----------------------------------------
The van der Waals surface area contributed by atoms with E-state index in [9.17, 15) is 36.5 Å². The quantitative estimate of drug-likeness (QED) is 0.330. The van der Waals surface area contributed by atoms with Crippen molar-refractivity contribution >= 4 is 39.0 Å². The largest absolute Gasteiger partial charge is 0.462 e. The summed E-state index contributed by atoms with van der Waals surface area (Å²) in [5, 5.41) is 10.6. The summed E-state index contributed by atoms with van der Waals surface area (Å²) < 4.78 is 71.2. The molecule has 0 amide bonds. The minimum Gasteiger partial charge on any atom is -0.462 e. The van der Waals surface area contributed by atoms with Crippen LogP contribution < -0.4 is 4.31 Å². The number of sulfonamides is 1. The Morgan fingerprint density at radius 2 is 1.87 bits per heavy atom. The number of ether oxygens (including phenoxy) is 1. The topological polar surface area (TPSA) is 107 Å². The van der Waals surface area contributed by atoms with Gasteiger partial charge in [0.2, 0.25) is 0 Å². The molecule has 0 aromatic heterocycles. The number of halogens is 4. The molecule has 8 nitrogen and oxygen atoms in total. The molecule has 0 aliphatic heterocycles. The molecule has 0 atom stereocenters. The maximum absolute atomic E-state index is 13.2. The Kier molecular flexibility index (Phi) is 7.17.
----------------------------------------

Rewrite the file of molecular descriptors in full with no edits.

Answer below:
The van der Waals surface area contributed by atoms with E-state index in [9.17, 15) is 36.5 Å². The quantitative estimate of drug-likeness (QED) is 0.330. The van der Waals surface area contributed by atoms with Crippen molar-refractivity contribution >= 4 is 39.0 Å². The largest absolute Gasteiger partial charge is 0.462 e. The summed E-state index contributed by atoms with van der Waals surface area (Å²) in [5, 5.41) is 10.6. The summed E-state index contributed by atoms with van der Waals surface area (Å²) < 4.78 is 71.2. The molecule has 0 amide bonds. The minimum Gasteiger partial charge on any atom is -0.462 e. The van der Waals surface area contributed by atoms with Crippen LogP contribution < -0.4 is 4.31 Å². The number of sulfonamides is 1. The Morgan fingerprint density at radius 2 is 1.87 bits per heavy atom. The number of ether oxygens (including phenoxy) is 1. The topological polar surface area (TPSA) is 107 Å². The van der Waals surface area contributed by atoms with Gasteiger partial charge in [0.2, 0.25) is 0 Å². The molecule has 0 aromatic heterocycles. The number of halogens is 4. The molecule has 8 nitrogen and oxygen atoms in total. The molecule has 0 aliphatic heterocycles. The molecule has 0 atom stereocenters. The maximum absolute atomic E-state index is 13.2. The Kier molecular flexibility index (Phi) is 7.17.